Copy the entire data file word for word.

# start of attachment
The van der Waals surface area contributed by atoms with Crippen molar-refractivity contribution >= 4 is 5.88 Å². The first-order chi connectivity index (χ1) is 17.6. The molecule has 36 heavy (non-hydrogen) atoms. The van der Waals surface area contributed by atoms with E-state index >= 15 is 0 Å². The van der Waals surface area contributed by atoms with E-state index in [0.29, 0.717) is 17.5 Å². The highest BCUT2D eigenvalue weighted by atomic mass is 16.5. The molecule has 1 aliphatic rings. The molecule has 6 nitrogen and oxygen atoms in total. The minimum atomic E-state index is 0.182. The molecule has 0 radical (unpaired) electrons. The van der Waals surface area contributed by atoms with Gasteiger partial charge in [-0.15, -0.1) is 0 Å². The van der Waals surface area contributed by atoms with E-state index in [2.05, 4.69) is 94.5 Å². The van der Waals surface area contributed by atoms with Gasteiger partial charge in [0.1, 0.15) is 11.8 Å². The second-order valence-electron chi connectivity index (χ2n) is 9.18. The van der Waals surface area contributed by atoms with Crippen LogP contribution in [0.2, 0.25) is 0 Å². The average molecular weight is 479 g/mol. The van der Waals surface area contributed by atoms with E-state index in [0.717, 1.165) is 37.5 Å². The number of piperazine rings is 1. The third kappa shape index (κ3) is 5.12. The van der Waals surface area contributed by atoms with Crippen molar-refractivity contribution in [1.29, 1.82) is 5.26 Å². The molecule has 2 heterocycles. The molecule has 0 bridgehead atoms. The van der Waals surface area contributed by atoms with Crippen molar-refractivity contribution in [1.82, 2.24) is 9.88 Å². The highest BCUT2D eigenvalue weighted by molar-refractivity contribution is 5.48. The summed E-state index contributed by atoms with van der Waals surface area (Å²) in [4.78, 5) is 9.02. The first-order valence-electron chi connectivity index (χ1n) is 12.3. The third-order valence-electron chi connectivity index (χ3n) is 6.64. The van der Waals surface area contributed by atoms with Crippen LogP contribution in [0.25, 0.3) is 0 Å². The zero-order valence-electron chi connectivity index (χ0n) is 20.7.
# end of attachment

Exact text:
The van der Waals surface area contributed by atoms with Crippen molar-refractivity contribution >= 4 is 5.88 Å². The first-order chi connectivity index (χ1) is 17.6. The molecule has 36 heavy (non-hydrogen) atoms. The van der Waals surface area contributed by atoms with E-state index >= 15 is 0 Å². The van der Waals surface area contributed by atoms with E-state index in [0.29, 0.717) is 17.5 Å². The highest BCUT2D eigenvalue weighted by atomic mass is 16.5. The molecule has 1 aliphatic rings. The molecule has 6 nitrogen and oxygen atoms in total. The minimum atomic E-state index is 0.182. The molecule has 0 radical (unpaired) electrons. The van der Waals surface area contributed by atoms with Gasteiger partial charge in [-0.15, -0.1) is 0 Å². The van der Waals surface area contributed by atoms with E-state index in [2.05, 4.69) is 94.5 Å². The van der Waals surface area contributed by atoms with Gasteiger partial charge in [0.1, 0.15) is 11.8 Å². The second-order valence-electron chi connectivity index (χ2n) is 9.18. The van der Waals surface area contributed by atoms with Crippen LogP contribution in [0.2, 0.25) is 0 Å². The average molecular weight is 479 g/mol. The van der Waals surface area contributed by atoms with E-state index in [0.717, 1.165) is 37.5 Å². The number of piperazine rings is 1. The third kappa shape index (κ3) is 5.12. The van der Waals surface area contributed by atoms with Crippen molar-refractivity contribution in [1.29, 1.82) is 5.26 Å². The molecule has 2 heterocycles. The molecule has 0 bridgehead atoms. The van der Waals surface area contributed by atoms with Crippen molar-refractivity contribution in [1.82, 2.24) is 9.88 Å². The highest BCUT2D eigenvalue weighted by molar-refractivity contribution is 5.48. The summed E-state index contributed by atoms with van der Waals surface area (Å²) in [4.78, 5) is 9.02. The first-order valence-electron chi connectivity index (χ1n) is 12.3. The third-order valence-electron chi connectivity index (χ3n) is 6.64. The van der Waals surface area contributed by atoms with Crippen LogP contribution in [0.25, 0.3) is 0 Å². The zero-order valence-electron chi connectivity index (χ0n) is 20.7.